Composting and Conservation

New Campus Campaign To Minimize Food And Water Waste

This spring, Lynn students Caroline Saari and Kristian Colato are spearheading a campus-wide campaign to raise awareness about food waste, water conservation and pollution contaminating the butterfly garden. 

According to the U.S. Department of Agriculture (USDA), more than one-third of all available food in America goes uneaten because of food waste. Billions of pounds of food waste in landfills generate greenhouse gases that contribute to climate change, and water, labor and energy used to produce, process, transport and store food harms the environment for no reason when food is wasted. Furthermore, food that is currently wasted could help feed families suffering from food insecurity. 

Saari and Colato noticed that students, faculty and staff in the dining commons regularly pile food onto their plates but rarely finish all they take. As a result, campus generates a significant amount of food waste. 

“Everyone says ‘your eyes are bigger than your stomach,’” said Saari, a psychology major. “It’s true in this case because everyone is wasting food. [People should] only take what they need.” 

In addition to wasting food, the introduction of trays to the dining commons increases campus’ water waste because trays require more water to clean than the utensils and china-ware already in use. Saari and Colato hope to combat food and water waste on campus through their composting initiative. 

“We’re asking Sodexo for kitchen scraps, scraps from food prep, spare fruits, spare vegetables and bread so we can compost,” said Colato, a political science major. “[Composting] saves food and reduces waste.”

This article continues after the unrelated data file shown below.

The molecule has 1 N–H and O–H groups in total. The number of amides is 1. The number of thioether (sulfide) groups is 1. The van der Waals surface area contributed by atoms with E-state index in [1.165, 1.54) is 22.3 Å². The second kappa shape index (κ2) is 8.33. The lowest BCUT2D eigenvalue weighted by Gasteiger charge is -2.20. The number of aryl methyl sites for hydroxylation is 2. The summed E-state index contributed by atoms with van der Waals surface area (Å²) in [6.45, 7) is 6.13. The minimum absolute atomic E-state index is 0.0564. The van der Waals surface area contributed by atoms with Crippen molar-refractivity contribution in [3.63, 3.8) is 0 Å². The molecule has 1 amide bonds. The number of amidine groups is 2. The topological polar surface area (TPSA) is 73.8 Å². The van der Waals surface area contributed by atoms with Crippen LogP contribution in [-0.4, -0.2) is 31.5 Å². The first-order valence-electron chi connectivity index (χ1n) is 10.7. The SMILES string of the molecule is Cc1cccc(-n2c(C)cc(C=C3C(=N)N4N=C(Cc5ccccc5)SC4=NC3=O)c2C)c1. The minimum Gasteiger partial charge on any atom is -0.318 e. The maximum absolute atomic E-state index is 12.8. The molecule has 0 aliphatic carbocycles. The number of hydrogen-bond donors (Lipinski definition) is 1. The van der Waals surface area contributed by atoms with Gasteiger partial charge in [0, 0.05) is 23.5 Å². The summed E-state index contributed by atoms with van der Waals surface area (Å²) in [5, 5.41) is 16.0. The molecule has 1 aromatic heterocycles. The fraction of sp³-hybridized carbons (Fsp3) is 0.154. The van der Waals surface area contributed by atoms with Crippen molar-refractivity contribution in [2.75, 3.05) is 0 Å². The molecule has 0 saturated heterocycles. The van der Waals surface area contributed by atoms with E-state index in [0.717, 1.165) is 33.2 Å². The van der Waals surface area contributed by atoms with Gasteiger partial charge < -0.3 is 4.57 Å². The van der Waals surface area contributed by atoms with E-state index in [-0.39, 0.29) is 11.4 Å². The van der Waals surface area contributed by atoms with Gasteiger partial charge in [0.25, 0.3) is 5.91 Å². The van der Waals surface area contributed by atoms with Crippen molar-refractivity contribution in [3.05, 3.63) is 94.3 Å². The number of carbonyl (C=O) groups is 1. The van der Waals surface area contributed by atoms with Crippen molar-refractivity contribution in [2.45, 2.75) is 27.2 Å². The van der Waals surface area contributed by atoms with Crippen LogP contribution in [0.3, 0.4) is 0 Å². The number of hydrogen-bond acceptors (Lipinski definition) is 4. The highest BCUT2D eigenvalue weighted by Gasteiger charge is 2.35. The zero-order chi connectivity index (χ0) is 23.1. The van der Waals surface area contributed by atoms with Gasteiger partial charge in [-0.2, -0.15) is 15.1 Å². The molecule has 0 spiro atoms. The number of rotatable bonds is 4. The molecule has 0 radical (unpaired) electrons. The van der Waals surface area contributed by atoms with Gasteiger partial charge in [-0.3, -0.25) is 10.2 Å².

The Environmental Studies Club, the Sustainability Committee and Project Civitas are joining Saari and Colato in their efforts to minimize food and water waste. The organizations and students are also raising awareness about the polluted air surrounding the butterfly garden. 

“The butterfly garden is basically dead, and it’s near the smoking tent,” said Colato. “We want [the tent] moved elsewhere on campus so it stops affecting the garden. We hope other organizations on campus, not just ours, will help us upkeep the butterfly garden.” 

Saari and Colato plan to soft launch their campaign during Lynn’s January term, and the campaign’s official launch will take place on April 22, 2020 – Earth Day. 

“We’re in charge of tending to this earth,” said Colato. “We live here, so we have to do our part.” 

For more information on the campaign, contact Saari at CSaari@email.lynn.edu and Colato at kcolato@email.lynn.edu. 

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